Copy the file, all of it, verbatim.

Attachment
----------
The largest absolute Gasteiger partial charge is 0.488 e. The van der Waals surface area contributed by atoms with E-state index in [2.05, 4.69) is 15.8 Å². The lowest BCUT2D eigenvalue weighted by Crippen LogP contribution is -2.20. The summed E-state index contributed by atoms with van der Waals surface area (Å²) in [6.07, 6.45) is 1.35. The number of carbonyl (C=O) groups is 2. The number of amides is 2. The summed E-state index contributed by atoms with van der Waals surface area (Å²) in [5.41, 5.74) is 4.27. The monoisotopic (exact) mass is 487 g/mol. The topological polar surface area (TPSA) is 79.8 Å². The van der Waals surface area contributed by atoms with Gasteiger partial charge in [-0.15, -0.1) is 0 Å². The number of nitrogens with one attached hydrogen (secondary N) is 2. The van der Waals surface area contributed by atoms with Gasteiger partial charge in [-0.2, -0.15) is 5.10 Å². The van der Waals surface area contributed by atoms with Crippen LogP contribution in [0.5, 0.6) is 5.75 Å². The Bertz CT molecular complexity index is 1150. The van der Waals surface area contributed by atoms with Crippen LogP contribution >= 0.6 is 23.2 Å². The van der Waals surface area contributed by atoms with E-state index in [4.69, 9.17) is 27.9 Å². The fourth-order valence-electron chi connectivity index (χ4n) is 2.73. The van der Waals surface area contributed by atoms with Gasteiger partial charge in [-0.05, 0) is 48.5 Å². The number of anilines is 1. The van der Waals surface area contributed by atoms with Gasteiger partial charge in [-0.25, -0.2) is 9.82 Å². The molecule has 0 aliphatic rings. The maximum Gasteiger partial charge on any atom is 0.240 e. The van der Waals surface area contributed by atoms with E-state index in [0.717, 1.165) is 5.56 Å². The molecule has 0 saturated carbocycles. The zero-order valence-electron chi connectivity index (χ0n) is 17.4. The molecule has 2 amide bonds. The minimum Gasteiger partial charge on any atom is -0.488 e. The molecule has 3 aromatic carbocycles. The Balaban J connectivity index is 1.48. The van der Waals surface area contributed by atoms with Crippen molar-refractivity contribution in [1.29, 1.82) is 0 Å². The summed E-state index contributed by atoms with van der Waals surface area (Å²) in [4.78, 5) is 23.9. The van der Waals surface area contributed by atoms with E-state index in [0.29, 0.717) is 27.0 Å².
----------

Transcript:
The largest absolute Gasteiger partial charge is 0.488 e. The van der Waals surface area contributed by atoms with E-state index in [2.05, 4.69) is 15.8 Å². The lowest BCUT2D eigenvalue weighted by Crippen LogP contribution is -2.20. The summed E-state index contributed by atoms with van der Waals surface area (Å²) in [6.07, 6.45) is 1.35. The number of carbonyl (C=O) groups is 2. The number of amides is 2. The summed E-state index contributed by atoms with van der Waals surface area (Å²) in [5.41, 5.74) is 4.27. The monoisotopic (exact) mass is 487 g/mol. The topological polar surface area (TPSA) is 79.8 Å². The van der Waals surface area contributed by atoms with Gasteiger partial charge in [-0.15, -0.1) is 0 Å². The number of nitrogens with one attached hydrogen (secondary N) is 2. The van der Waals surface area contributed by atoms with Gasteiger partial charge in [-0.2, -0.15) is 5.10 Å². The van der Waals surface area contributed by atoms with Crippen LogP contribution in [0.5, 0.6) is 5.75 Å². The Bertz CT molecular complexity index is 1150. The van der Waals surface area contributed by atoms with Crippen LogP contribution >= 0.6 is 23.2 Å². The van der Waals surface area contributed by atoms with E-state index in [4.69, 9.17) is 27.9 Å². The fourth-order valence-electron chi connectivity index (χ4n) is 2.73. The van der Waals surface area contributed by atoms with Gasteiger partial charge in [-0.05, 0) is 48.5 Å². The number of anilines is 1. The van der Waals surface area contributed by atoms with Gasteiger partial charge in [-0.25, -0.2) is 9.82 Å². The molecule has 0 aliphatic rings. The maximum Gasteiger partial charge on any atom is 0.240 e. The van der Waals surface area contributed by atoms with E-state index in [0.717, 1.165) is 5.56 Å². The molecule has 0 saturated carbocycles. The zero-order valence-electron chi connectivity index (χ0n) is 17.4. The molecule has 2 amide bonds. The minimum Gasteiger partial charge on any atom is -0.488 e. The molecule has 3 aromatic carbocycles. The Balaban J connectivity index is 1.48. The van der Waals surface area contributed by atoms with Crippen molar-refractivity contribution in [1.29, 1.82) is 0 Å². The summed E-state index contributed by atoms with van der Waals surface area (Å²) in [4.78, 5) is 23.9. The van der Waals surface area contributed by atoms with E-state index in [0.29, 0.717) is 27.0 Å².